I hate my lips. Once they were full and pouty, but now they’re disappearing. As if that’s not bad enough I have an overbite so now that the lips are disappearing, I’m terrified that my veneers are sticking out slightly buck. Who knew?
Carefully I draw the burgundy liner pencil along my lips, extending the lines longer. No way will I get fillers, as my friends who do, have fish lips like Kylie Jenner, and I hate that look. What disturbs me about my thinning lips as not only are my pretty veneers buck out and when I eat I have to discreetly slide in the food as when I chew the lips recede and all you see are the teeth. Even with kissing all I had to do once was touch my lips to lips and wham orgasm time. Now, I keep my lips pressed together so the teeth don’t pop out and do the kissing. Hard work. I have a lip fetish. If a man has those kind of lips that are like an upside down C, those smiley face lips, I’m out. I’m shallow.
I apply deep crimson lipstick and a smoosh of gloss on the bottom lip, enough to look salaciously wet.
I’m dressing to go to dinner at a faculty party where I teach writing to men and women over sixty. My mini stereo is paying Snoop Dog music. I love Snoop. I love rap. In my dreams I sing backup with two beautiful African American women. I move where my hips don’t hurt, and my lips shape the words like I’m blowing bubbles.
Next I blow the hair which my daughters say for my age is “too long and not appropriate. Fuck age appropriate! The only thing that’s appropriate is how I feel about myself. Still in therapy over the hair. Shoulder length, it’s mostly dark, with tons of silver streaks which I do myself with a cheapo L’Oreal kit. The last time I went to Jose this fancy schmancy stylist Nancy Feldman raved about, Jose fucked me up; one side of my hair was purple, the other streaks orange. “So now,” he repeated, with a spit. Poor thing couldn’t talk without spitting.
I slide on the black net stockings, slip into my red leather Joan Crawford Ankle strap platform shoes, and wobbling a second, I slip on my long sleeve black dress with the openings on the shoulders, and last, dangly silver earrings. I’m ready.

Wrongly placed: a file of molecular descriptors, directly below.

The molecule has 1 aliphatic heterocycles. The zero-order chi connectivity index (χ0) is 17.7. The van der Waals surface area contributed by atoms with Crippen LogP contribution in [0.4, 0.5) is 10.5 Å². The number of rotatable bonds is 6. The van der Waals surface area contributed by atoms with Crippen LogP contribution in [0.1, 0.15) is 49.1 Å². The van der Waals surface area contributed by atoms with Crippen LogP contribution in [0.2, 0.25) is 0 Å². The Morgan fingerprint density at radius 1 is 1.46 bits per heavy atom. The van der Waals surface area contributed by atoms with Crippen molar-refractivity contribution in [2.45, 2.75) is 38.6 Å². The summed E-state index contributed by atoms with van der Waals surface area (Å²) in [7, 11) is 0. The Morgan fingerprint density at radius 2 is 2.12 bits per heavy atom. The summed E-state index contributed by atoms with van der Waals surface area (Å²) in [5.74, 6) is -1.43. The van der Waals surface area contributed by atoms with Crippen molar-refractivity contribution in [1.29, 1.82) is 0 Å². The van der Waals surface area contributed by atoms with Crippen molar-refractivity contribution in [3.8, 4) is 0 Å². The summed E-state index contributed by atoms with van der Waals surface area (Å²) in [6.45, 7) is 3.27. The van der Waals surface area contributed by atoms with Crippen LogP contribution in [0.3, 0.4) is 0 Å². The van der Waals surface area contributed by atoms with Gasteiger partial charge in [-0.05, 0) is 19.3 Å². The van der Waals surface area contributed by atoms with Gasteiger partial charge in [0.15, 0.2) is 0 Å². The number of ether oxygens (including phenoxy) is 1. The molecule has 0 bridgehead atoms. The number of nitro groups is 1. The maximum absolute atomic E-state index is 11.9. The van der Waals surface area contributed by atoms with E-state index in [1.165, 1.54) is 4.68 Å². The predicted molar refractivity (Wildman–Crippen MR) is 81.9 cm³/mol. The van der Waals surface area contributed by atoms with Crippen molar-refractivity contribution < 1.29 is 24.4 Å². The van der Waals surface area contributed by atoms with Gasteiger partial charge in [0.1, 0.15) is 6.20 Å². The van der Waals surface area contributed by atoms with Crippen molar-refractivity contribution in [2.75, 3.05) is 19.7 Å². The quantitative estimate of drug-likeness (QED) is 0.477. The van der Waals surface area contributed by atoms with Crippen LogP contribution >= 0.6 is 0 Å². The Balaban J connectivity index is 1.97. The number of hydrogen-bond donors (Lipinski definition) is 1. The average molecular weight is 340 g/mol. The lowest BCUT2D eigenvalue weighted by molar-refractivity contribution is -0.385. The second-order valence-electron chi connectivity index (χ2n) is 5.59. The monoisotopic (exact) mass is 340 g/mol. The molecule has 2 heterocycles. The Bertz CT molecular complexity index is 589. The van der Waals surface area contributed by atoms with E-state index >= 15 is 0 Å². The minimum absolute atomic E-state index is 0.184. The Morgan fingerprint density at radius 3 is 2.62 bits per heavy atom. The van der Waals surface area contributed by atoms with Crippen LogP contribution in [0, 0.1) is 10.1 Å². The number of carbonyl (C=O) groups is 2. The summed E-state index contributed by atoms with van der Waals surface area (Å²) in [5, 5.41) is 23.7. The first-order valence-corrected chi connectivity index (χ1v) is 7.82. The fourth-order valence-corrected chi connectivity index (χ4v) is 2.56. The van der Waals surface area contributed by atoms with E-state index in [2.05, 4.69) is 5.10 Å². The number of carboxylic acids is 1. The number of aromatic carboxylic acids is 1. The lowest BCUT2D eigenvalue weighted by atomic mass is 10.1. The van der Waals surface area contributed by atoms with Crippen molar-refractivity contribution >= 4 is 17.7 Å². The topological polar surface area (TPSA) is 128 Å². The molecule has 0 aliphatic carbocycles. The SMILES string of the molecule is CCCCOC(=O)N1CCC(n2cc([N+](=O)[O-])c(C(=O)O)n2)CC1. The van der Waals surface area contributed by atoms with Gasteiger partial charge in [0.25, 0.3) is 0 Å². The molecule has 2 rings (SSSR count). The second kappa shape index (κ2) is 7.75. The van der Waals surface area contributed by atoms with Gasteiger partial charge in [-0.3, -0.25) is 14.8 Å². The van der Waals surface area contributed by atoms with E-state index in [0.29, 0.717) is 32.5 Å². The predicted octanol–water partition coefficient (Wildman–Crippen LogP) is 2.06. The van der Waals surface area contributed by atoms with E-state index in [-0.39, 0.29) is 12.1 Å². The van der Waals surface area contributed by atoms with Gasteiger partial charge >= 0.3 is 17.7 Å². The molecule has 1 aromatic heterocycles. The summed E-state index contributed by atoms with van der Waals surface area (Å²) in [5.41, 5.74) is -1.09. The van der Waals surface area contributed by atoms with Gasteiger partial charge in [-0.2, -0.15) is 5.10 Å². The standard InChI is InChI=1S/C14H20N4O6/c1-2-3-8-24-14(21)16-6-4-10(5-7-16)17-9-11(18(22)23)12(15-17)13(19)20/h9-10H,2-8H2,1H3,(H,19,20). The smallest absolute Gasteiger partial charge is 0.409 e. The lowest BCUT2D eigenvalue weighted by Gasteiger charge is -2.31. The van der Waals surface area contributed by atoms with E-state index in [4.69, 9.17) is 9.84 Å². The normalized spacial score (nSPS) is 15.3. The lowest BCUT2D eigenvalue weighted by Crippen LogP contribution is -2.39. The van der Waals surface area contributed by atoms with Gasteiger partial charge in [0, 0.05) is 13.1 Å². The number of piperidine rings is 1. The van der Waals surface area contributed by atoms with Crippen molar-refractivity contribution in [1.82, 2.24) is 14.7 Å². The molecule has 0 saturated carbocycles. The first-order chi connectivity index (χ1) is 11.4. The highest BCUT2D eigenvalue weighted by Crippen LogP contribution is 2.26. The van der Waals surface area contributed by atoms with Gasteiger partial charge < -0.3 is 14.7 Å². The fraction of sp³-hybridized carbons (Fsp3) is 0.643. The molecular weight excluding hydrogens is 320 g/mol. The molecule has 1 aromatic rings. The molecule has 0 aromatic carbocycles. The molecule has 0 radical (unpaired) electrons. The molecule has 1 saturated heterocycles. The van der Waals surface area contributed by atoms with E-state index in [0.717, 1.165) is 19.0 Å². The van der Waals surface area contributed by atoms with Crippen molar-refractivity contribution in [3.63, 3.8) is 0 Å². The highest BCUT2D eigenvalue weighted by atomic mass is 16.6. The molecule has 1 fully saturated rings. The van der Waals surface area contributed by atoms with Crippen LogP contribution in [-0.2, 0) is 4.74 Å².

My lips look pretty good and I paid extra for the matte, and guaranteed the lipstick wouldn’t smear.
I arrive by taxi to this hot nightclub in North Beach. I love North Beach, the sounds of church bells, sirens, and life. I love the Italian community and all the small cafes outside where people sit slurping up pasta. Some cranky face kid stamps my hand and I enter the dark club. I get nervous going to parties alone and into crowds. I’m not supposed to drink because years ago I was diagnosed with diverticulitis and you can’t have it but I make a beeline for the bar, realizing that this is a no-host. All I have is my over-extended credit card, but luckily I have a twenty. This too-loud band is playing old songs. I order a vodka shot. “Chilled, three green olives.” I stand there a second gulping my drink, taking in the scene. All these professor colleagues who are either just out of grad school, or near 100, are doing the twist to John Travolta’s Saturday Night Fever. The vodka hit me so I get another. I’m feeling no pain, swaying to the music from The God Father when this man comes up to me. I don’t recognize him from the university. “Leo, Leo Keller.” He extends a thin age spotted hand.